Water and Hygiene in Imvepi Refugee Settlement

When Imvepi Refugee Settlement was (re-)opened in 2017 to host tens of thousands of South Sudanese refugees, there was hardly any water and sanitation infrastructure in place to serve them. Refugees first relied on water trucking to access safe drinking water. In addition, improper access to sanitation at household and school level and a lack of hygiene awareness put many people at risk.  With the gift of the United States Government, ZOA – in consortium with Malteser International (MI) and International Aid Services (IAS) – is able to respond to these gaps and improve living conditions of thousands of people!

2 PROJECT Visit US Ambassador Ms Malac
US Ambassador Deborah Ruth Malac visits one of the solarized pumping stations.

We provide sustainable access to safe drinking water to refugees and host communities through solar water pumping schemes. To guarantee safe storage of water at household level, we provide water storage containers to 4,000 households. We combine these activities with hygiene and sanitation awareness campaigns in the communities, supporting individual households  to build their own latrines.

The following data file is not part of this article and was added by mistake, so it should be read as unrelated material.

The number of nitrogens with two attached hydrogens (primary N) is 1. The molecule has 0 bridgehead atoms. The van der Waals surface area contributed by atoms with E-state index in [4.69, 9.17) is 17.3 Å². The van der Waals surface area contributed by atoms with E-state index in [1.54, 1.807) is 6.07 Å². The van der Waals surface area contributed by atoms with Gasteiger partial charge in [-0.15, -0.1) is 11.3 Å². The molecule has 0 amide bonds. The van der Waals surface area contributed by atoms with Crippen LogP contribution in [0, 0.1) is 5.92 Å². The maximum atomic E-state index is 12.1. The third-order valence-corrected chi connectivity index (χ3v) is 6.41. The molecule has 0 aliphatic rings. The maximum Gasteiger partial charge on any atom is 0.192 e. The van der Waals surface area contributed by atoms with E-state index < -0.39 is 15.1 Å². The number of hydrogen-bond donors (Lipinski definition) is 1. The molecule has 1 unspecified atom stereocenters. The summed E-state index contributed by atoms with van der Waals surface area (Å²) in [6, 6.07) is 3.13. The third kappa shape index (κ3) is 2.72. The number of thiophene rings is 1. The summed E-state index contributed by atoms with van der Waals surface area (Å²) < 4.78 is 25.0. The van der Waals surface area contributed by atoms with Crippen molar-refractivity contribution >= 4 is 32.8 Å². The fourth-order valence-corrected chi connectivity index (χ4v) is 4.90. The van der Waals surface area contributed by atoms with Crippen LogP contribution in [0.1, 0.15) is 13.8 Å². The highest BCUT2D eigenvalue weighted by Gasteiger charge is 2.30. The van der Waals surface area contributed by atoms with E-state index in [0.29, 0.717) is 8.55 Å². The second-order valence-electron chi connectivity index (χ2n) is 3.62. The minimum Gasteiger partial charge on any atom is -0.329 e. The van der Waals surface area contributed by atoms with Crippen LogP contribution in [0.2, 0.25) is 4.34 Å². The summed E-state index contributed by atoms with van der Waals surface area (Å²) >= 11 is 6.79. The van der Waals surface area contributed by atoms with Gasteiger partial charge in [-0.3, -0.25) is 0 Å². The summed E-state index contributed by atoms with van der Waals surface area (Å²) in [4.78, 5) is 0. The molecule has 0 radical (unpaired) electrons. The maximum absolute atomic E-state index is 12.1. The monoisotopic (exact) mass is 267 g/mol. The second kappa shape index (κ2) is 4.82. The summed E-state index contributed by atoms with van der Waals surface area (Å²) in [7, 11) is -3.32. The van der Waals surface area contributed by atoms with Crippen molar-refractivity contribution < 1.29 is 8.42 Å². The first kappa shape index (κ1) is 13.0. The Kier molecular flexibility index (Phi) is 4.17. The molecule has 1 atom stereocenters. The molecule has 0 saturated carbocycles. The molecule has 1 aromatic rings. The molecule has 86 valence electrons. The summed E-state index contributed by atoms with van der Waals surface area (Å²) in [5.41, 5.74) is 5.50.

Under this project, we as also pay attention to vulnerable groups, such as people with a disability, elderly, women exposed to (sexual) gender based violence and unaccompanied minors. We for instance build latrines that are geared towards the need of people with a physical disability.